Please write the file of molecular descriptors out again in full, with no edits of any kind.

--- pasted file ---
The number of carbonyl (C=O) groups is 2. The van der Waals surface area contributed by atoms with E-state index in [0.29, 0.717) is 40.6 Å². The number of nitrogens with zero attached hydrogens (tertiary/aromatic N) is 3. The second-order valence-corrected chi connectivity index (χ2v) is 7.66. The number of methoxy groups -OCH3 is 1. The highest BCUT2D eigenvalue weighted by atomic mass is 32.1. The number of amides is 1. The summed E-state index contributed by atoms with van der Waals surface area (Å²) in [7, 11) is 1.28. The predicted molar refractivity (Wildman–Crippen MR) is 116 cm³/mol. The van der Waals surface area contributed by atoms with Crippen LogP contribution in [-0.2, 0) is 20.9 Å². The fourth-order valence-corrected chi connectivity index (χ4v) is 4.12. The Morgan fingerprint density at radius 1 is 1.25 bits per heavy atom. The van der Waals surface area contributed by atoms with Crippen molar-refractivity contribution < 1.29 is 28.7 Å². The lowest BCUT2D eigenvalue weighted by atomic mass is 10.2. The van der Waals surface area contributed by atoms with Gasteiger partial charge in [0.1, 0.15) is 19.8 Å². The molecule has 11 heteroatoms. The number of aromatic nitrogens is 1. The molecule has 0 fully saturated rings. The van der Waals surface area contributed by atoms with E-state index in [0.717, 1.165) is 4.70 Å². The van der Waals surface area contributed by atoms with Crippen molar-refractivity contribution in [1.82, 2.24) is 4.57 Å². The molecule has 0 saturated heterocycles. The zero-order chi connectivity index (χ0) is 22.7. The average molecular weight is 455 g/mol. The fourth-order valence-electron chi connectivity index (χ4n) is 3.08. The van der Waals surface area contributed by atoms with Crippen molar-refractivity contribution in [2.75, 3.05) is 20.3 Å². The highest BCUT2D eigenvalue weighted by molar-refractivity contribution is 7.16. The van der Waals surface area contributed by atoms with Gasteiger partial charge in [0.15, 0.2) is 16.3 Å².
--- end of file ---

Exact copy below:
The number of carbonyl (C=O) groups is 2. The van der Waals surface area contributed by atoms with E-state index in [0.29, 0.717) is 40.6 Å². The number of nitrogens with zero attached hydrogens (tertiary/aromatic N) is 3. The second-order valence-corrected chi connectivity index (χ2v) is 7.66. The number of methoxy groups -OCH3 is 1. The highest BCUT2D eigenvalue weighted by atomic mass is 32.1. The number of amides is 1. The summed E-state index contributed by atoms with van der Waals surface area (Å²) in [7, 11) is 1.28. The predicted molar refractivity (Wildman–Crippen MR) is 116 cm³/mol. The van der Waals surface area contributed by atoms with Crippen LogP contribution in [-0.2, 0) is 20.9 Å². The fourth-order valence-corrected chi connectivity index (χ4v) is 4.12. The Morgan fingerprint density at radius 1 is 1.25 bits per heavy atom. The van der Waals surface area contributed by atoms with Crippen molar-refractivity contribution < 1.29 is 28.7 Å². The lowest BCUT2D eigenvalue weighted by atomic mass is 10.2. The van der Waals surface area contributed by atoms with Gasteiger partial charge in [0.1, 0.15) is 19.8 Å². The molecule has 11 heteroatoms. The number of aromatic nitrogens is 1. The molecule has 0 fully saturated rings. The van der Waals surface area contributed by atoms with E-state index in [0.717, 1.165) is 4.70 Å². The van der Waals surface area contributed by atoms with Crippen molar-refractivity contribution in [1.82, 2.24) is 4.57 Å². The molecule has 0 saturated heterocycles. The zero-order chi connectivity index (χ0) is 22.7. The average molecular weight is 455 g/mol. The fourth-order valence-electron chi connectivity index (χ4n) is 3.08. The van der Waals surface area contributed by atoms with Crippen molar-refractivity contribution in [2.75, 3.05) is 20.3 Å². The highest BCUT2D eigenvalue weighted by molar-refractivity contribution is 7.16. The van der Waals surface area contributed by atoms with Gasteiger partial charge in [0.15, 0.2) is 16.3 Å².